That’s what makes the app dating experience so interesting: the idea that any of the people whose pictures the user is perusing might want to actually strike up a conversation and get to know them. In 2021, as some Iowans began to take off their masks and step back into a normal-ish existence, I logged back into my Bumble account and decided to wade back into the dating scene. It was more fun than I could have ever expected.
I assigned nicknames to each of the men I dated. Cute Arab Doctor was a radiologist in Iowa City on an exchange visa from Jordan. He was charming in a nerdy sort of way, and we dated for about six weeks before he ghosted.
“Ghosting,” according to Merriam-Webster, is the act of abruptly cutting off all contact with someone, usually without explanation by no longer accepting or responding to phone calls or text messages. I suppose that if people choose such instant and random ways to meet, it shouldn’t be surprising when some choose to depart just as randomly. But it’s still poor in form, to say the least.
Insufferable Brazilian Neuroscientist shrugged when I told him I work off and on in elections. “I’m not into politics,” he said, before spending the next 45 minutes telling me that every political belief I have is rooted in hatred for the poor. Normally, the free food is enough to see me through to the end of a cringey date, but I should have bolted for the door the moment that guy ordered us a pizza with broccoli on it.
Some just happened to be passing through at the right moment. Jimmy the Roadie was in town with Teresa Caputo, a TV personality who did a show in Cedar Rapids last September. He bought me a big steak and told me he wanted to watch me eat the whole thing. Challenge accepted!
I realized pretty quickly that I didn’t feel any romantic inclinations toward Jimmy, but our date lasted for several hours while we talked about the heavy stuff in our lives. Even if it was just for that night, we knew that we’d each found a friend.
Had I learned ahead of time that Quirky Colorado Chemist was living in his van and had cleaned up for our date by bathing in Lake Macbride, I might have canceled on him. It turned out that he’d spent a year outfitting the interior of the vehicle as an impressive little log cabin on wheels. We played pinball all night and chatted until 1 a.m. before bidding adieu as he continued his on his journey to Chicago to start a new job.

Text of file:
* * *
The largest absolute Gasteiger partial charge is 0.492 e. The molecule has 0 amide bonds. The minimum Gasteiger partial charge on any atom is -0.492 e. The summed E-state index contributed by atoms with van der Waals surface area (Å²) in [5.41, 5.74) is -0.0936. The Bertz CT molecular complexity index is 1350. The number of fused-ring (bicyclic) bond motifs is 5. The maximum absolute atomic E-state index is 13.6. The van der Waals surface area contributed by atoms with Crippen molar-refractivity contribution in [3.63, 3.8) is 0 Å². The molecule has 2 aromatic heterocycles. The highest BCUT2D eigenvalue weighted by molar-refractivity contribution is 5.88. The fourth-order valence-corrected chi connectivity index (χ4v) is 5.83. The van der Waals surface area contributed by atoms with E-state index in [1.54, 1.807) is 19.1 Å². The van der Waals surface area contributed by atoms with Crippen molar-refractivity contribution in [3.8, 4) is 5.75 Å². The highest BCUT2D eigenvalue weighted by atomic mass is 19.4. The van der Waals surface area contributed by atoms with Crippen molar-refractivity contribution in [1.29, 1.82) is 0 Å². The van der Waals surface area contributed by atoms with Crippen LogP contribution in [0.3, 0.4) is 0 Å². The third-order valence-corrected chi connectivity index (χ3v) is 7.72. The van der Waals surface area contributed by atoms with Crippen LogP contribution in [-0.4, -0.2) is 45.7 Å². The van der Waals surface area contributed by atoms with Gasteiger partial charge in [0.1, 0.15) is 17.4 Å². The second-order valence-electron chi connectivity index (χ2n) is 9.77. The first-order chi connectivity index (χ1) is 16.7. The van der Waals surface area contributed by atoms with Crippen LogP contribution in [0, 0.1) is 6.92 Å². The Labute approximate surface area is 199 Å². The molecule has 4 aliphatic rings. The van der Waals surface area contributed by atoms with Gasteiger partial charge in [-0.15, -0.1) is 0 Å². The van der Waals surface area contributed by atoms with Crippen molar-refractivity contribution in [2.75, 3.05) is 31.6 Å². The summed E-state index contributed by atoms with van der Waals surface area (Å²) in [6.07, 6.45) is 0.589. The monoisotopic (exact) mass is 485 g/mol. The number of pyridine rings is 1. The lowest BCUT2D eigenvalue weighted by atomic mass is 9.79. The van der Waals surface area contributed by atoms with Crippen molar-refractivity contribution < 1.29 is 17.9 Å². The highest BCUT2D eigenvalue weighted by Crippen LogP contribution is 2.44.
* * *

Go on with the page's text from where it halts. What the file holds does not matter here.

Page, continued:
If not for geography, some I would have gladly seen again. Hot for Teacher, an English professor in Chicago who was pursuing his doctorate, was even better-looking than his photos suggested. The conversation flowed easily as he marveled at my ability to say the alphabet backward in under five seconds, clocking me at a personal best 3.75.
I suppose that at some point this ritual could become monotonous, but that hasn’t happened yet for this user. Dating apps have breathed new life in our ability to connect and interact, but once two people meet, not much is different from the previous methods of socializing. The jitters still exist before a first date. The smiles and laughter still indicate that it went well, and the questions about how soon to call afterward still linger. The mechanism for finding love may be changing, the concept remains largely the same.
Althea Cole is a Gazette editorial fellow. Comments: firstname.lastname@example.org